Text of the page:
Laboratory diagnosis of Listeriosis caused by Listeria monocytogenes


Listeriosis is a serious infection caused by the bacterium Listeria monocytogenes. It can affect people of all ages, but it is especially dangerous for pregnant women, newborns, elderly people, and people with weakened immune systems. Listeriosis can cause septicemia, meningitis, encephalitis, abortion, stillbirth, and neonatal infection. The mortality rate of listeriosis is about 20-30%, making it one of the most lethal foodborne diseases.

Listeria monocytogenes is a gram-positive, facultative anaerobic rod that can grow at low temperatures (4°C) and high salt concentrations. It is widely distributed in the environment and can be found in soil, water, plants, animals, and food products. The main sources of human infection are contaminated dairy products, meat products, seafood, and fresh produce. Listeria can also be transmitted from mother to fetus through the placenta or from mother to newborn during delivery.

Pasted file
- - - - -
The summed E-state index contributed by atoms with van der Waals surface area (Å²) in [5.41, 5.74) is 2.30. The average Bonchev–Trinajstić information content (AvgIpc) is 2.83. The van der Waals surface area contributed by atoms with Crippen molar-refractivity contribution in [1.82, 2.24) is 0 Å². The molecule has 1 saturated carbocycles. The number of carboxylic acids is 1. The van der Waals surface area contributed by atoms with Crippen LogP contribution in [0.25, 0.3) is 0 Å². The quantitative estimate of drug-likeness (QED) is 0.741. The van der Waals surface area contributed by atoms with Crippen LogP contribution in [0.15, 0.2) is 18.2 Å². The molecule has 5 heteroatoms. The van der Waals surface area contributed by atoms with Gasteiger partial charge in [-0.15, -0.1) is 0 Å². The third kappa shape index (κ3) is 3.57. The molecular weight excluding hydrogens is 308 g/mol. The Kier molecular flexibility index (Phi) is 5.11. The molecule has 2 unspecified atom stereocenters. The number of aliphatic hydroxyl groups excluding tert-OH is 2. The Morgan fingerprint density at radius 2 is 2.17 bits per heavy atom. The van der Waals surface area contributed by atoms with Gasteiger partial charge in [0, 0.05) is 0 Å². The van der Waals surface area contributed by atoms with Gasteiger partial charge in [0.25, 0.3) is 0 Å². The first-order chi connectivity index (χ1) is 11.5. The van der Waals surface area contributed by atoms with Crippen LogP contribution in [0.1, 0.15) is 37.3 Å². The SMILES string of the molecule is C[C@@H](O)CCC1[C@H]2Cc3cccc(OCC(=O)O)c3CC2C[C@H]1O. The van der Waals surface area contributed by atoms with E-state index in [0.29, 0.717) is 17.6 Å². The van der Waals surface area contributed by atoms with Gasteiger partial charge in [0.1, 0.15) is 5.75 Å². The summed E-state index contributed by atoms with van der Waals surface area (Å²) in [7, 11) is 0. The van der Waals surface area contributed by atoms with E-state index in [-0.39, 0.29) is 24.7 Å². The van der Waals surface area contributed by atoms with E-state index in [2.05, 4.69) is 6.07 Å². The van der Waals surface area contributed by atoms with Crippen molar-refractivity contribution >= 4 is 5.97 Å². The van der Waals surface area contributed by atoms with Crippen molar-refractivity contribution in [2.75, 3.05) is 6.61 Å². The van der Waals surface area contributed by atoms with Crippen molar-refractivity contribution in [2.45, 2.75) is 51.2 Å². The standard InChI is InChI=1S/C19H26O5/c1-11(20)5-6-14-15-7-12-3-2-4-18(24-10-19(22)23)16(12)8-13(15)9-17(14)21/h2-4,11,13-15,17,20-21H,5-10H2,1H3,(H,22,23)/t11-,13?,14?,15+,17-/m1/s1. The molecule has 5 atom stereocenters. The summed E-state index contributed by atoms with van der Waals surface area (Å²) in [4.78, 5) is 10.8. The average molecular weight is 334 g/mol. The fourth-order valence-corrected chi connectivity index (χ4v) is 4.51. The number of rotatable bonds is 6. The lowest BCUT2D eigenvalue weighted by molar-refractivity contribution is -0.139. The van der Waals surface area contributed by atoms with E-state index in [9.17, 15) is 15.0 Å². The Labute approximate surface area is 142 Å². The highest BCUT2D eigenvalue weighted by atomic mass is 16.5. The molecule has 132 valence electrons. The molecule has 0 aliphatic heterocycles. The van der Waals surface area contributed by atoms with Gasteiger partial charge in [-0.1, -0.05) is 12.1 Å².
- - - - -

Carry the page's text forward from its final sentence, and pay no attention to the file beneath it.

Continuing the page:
The laboratory diagnosis of listeriosis is based on the isolation and identification of Listeria monocytogenes from clinical specimens such as blood, cerebrospinal fluid (CSF), placenta, fetal tissues, or other normally sterile sites. However, the detection of Listeria monocytogenes can be challenging due to its low numbers in the specimens, its similarity to other gram-positive rods, and its slow growth on conventional media. Therefore, various techniques have been developed to enhance the sensitivity and specificity of the laboratory diagnosis of listeriosis. These techniques include microscopy, culture methods, cold enrichment technique, biochemical tests, carbohydrate fermentation tests, serology, and molecular methods. In this article, we will review these techniques and their applications in the laboratory diagnosis of listeriosis caused by Listeria monocytogenes.